Born on July 15, 1915, William Oliver Baker was the only child of Harold Baker (1870-1954) and Helen May Baker (1881-1945; nee Stokes). His parents were from Brooklyn, New York, and his father Harold worked from an office on Wall Street in New York City as a commercial agent of the Central Vermont Railway Company and Grand Trunk Railway System. They married in 1912 and in 1913 moved to a 235-acre farm (the Comegys Bight Plantation) on the eastern shore of the Chesapeake Bay in Quaker Neck, Maryland. Their son William was born in the farm house there in 1915, and William grew up helping his mother with the duties of running the farm. His mother, a noted authority on animal husbandry, experimented with methods to raise healthier turkeys, even writing a book on the subject. His father had an interest in mining and also worked in railroad traffic analysis. His mother’s use of chemicals to combat parasites in turkey and his father’s collection of minerals probably influenced the young Baker’s interest in materials and chemistry. In 1937, his parents sold the farm and moved to New Jersey, presumably to be closer to William who was then a doctoral student at Princeton University.

Helen M. Baker clearly had a considerable influence on her son William. Growing large flocks of turkeys had been a challenge because of the fragile nature of turkeys. But she solved these problems through careful study and experimentation, and her pioneering efforts are why turkeys today are so affordable and available. In 1927, she raised one thousand turkeys (the largest flock ever) and sold them for $15,000 [reported in Turkey Tribune, November 1928, pp. 13-15]. In 1930, she raised a flock of 1,900 turkeys, and in 1932, a flock of 2,800 turkeys. These were tremendous accomplishments for which she achieved coast-to-coast fame with articles describing her work in such publications as the Rural New Yorker, the Washington Post Magazine, the Baltimore Sun, and newspapers as far away as Pueblo, Colorado and San Jose, California. Helen M. Baker was known as “the turkey lady” and her letterhead stated “Maryland Turkey Farm - originators of Bakers Bronze Beauties,” as her brand of turkeys was known. Her Bakers Bronze Beauties were predominately sold as breeding stock, at prices from $15 to $100 in 1928.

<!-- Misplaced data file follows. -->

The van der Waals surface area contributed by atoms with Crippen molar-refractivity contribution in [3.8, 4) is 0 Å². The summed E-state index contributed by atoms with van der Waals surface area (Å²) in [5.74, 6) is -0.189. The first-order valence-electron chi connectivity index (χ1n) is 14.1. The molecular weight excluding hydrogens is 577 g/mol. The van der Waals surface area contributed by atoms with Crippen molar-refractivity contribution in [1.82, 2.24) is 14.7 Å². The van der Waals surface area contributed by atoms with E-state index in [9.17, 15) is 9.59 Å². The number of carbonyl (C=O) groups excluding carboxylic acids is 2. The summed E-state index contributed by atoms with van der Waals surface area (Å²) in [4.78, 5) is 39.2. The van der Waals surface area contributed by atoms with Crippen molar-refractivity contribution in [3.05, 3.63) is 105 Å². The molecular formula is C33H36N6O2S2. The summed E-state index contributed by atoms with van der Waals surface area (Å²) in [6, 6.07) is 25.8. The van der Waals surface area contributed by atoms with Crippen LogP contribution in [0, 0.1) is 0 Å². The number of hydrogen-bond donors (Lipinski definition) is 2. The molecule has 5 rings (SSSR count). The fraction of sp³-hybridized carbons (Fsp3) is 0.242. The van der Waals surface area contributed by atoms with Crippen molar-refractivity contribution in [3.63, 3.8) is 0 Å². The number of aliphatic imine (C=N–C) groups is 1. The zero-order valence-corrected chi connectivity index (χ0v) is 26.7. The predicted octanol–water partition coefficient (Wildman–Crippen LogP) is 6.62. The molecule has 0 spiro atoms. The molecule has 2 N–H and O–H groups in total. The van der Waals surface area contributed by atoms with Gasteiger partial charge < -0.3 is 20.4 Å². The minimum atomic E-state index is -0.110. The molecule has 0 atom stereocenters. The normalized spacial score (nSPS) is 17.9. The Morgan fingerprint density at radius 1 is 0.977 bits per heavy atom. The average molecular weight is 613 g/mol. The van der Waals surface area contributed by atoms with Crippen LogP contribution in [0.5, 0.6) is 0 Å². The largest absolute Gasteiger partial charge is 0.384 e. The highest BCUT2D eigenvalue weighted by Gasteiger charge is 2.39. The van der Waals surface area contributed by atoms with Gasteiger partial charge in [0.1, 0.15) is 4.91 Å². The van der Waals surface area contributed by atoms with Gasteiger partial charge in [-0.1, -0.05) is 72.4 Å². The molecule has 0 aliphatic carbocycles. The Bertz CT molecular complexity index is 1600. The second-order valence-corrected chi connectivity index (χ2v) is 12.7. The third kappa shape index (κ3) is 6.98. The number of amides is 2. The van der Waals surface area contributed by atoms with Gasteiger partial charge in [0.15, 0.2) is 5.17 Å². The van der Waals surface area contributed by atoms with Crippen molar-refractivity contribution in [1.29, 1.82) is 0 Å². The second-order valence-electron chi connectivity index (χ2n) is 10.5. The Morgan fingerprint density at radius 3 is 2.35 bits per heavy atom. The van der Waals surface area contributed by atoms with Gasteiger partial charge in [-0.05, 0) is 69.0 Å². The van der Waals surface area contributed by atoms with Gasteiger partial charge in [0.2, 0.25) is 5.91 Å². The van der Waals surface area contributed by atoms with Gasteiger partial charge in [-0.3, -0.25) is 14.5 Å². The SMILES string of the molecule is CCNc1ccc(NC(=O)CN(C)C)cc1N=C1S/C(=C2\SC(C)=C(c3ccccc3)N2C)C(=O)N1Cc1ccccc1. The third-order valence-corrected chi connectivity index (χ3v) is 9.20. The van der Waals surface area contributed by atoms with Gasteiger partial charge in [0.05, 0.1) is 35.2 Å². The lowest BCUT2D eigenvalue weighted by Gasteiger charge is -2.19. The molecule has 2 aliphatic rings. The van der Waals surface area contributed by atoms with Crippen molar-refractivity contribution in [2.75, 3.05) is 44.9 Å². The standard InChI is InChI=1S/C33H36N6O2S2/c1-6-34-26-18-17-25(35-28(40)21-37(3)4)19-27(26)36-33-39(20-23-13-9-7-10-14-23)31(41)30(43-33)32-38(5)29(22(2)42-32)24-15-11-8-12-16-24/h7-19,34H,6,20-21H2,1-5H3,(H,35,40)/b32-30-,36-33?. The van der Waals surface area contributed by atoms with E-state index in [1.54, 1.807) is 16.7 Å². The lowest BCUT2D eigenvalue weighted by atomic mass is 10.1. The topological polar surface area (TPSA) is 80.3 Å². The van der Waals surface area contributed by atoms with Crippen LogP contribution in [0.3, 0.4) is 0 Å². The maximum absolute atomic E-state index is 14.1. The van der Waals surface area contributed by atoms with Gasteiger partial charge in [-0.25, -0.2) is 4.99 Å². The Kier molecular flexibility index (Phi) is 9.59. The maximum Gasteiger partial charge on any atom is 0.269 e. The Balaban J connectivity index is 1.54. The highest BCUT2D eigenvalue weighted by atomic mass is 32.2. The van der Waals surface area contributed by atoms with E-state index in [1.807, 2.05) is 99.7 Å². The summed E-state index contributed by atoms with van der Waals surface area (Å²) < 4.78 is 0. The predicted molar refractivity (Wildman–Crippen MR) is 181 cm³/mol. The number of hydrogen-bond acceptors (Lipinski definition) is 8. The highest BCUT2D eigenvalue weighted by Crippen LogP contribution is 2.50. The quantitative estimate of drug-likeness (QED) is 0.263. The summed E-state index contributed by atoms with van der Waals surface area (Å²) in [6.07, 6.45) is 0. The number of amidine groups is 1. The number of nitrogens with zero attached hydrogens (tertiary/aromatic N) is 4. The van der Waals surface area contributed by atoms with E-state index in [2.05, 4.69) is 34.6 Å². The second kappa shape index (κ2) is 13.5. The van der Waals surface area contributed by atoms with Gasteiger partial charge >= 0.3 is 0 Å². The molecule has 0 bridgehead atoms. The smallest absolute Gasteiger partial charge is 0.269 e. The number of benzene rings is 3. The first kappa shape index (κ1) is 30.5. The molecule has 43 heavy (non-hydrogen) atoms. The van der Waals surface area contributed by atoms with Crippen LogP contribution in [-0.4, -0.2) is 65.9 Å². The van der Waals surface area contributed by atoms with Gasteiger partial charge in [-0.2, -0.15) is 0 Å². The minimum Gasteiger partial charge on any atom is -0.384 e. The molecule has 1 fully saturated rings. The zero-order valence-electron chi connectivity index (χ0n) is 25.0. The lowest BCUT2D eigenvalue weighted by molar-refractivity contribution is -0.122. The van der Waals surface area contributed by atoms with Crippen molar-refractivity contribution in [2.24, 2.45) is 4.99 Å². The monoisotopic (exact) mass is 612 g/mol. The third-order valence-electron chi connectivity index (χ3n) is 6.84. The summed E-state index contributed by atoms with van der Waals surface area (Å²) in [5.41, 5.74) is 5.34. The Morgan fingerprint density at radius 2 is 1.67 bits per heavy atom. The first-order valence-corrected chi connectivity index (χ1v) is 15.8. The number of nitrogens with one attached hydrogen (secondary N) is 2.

Helen Baker spoke publicly frequently and wrote articles describing how to raise turkeys successfully. She published two books on raising turkeys, one in 1928 followed by its second edition in 1933, with the second edition being “dedicated to my Beloved Son William Oliver Baker whose sterling qualities are my inspiration.” Her son’s interest in chemistry came from helping his mother experiment with treating and raising turkeys. In 1928, Helen Baker received a silver cup at the International Turkey Exposition in Chicago “for distinguished service to the United States,” and in 1929, the University of Maryland honored her with a Certificate of Merit for meritorious accomplishments in agriculture.

Dr. Baker attended a one-room, one-teacher, grade school (Quaker Neck Elementary Public School), taught by Mrs. Edna E. Faulkner, with about 34 other students from the first through the seventh grades, graduating in 1927. He attended Chestertown High School, graduating in June 1931 at age 15.